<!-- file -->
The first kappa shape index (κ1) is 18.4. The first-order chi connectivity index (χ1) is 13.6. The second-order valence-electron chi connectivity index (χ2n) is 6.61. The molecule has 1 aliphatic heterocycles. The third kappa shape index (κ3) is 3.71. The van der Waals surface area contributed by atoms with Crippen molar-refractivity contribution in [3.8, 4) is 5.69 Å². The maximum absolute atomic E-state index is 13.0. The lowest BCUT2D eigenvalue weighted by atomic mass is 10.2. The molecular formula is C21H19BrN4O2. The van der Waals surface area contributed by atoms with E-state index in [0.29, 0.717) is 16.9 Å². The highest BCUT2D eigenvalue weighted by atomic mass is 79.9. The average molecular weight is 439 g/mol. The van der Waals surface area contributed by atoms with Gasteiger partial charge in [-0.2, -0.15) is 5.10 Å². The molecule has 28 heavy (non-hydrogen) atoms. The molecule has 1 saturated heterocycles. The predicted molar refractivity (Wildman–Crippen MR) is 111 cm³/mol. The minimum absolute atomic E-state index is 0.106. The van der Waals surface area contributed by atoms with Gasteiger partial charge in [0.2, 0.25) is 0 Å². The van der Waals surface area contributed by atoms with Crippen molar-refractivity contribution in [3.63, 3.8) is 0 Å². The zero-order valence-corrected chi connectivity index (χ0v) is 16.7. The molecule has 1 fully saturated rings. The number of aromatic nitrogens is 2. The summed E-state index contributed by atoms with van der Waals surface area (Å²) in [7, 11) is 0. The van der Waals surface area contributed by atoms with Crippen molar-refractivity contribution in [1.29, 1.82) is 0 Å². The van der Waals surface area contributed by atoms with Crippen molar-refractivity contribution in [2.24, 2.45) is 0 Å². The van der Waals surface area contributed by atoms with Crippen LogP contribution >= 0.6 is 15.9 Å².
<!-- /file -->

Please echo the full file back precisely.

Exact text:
The first kappa shape index (κ1) is 18.4. The first-order chi connectivity index (χ1) is 13.6. The second-order valence-electron chi connectivity index (χ2n) is 6.61. The molecule has 1 aliphatic heterocycles. The third kappa shape index (κ3) is 3.71. The van der Waals surface area contributed by atoms with Crippen molar-refractivity contribution in [3.8, 4) is 5.69 Å². The maximum absolute atomic E-state index is 13.0. The lowest BCUT2D eigenvalue weighted by atomic mass is 10.2. The molecular formula is C21H19BrN4O2. The van der Waals surface area contributed by atoms with E-state index in [0.29, 0.717) is 16.9 Å². The highest BCUT2D eigenvalue weighted by atomic mass is 79.9. The average molecular weight is 439 g/mol. The van der Waals surface area contributed by atoms with Gasteiger partial charge in [-0.2, -0.15) is 5.10 Å². The molecule has 28 heavy (non-hydrogen) atoms. The molecule has 1 saturated heterocycles. The predicted molar refractivity (Wildman–Crippen MR) is 111 cm³/mol. The minimum absolute atomic E-state index is 0.106. The van der Waals surface area contributed by atoms with Gasteiger partial charge in [0.2, 0.25) is 0 Å². The van der Waals surface area contributed by atoms with Crippen molar-refractivity contribution in [3.63, 3.8) is 0 Å². The zero-order valence-corrected chi connectivity index (χ0v) is 16.7. The molecule has 1 fully saturated rings. The number of aromatic nitrogens is 2. The summed E-state index contributed by atoms with van der Waals surface area (Å²) in [7, 11) is 0. The van der Waals surface area contributed by atoms with Crippen molar-refractivity contribution in [1.29, 1.82) is 0 Å². The van der Waals surface area contributed by atoms with Crippen molar-refractivity contribution in [2.24, 2.45) is 0 Å². The van der Waals surface area contributed by atoms with Crippen LogP contribution >= 0.6 is 15.9 Å².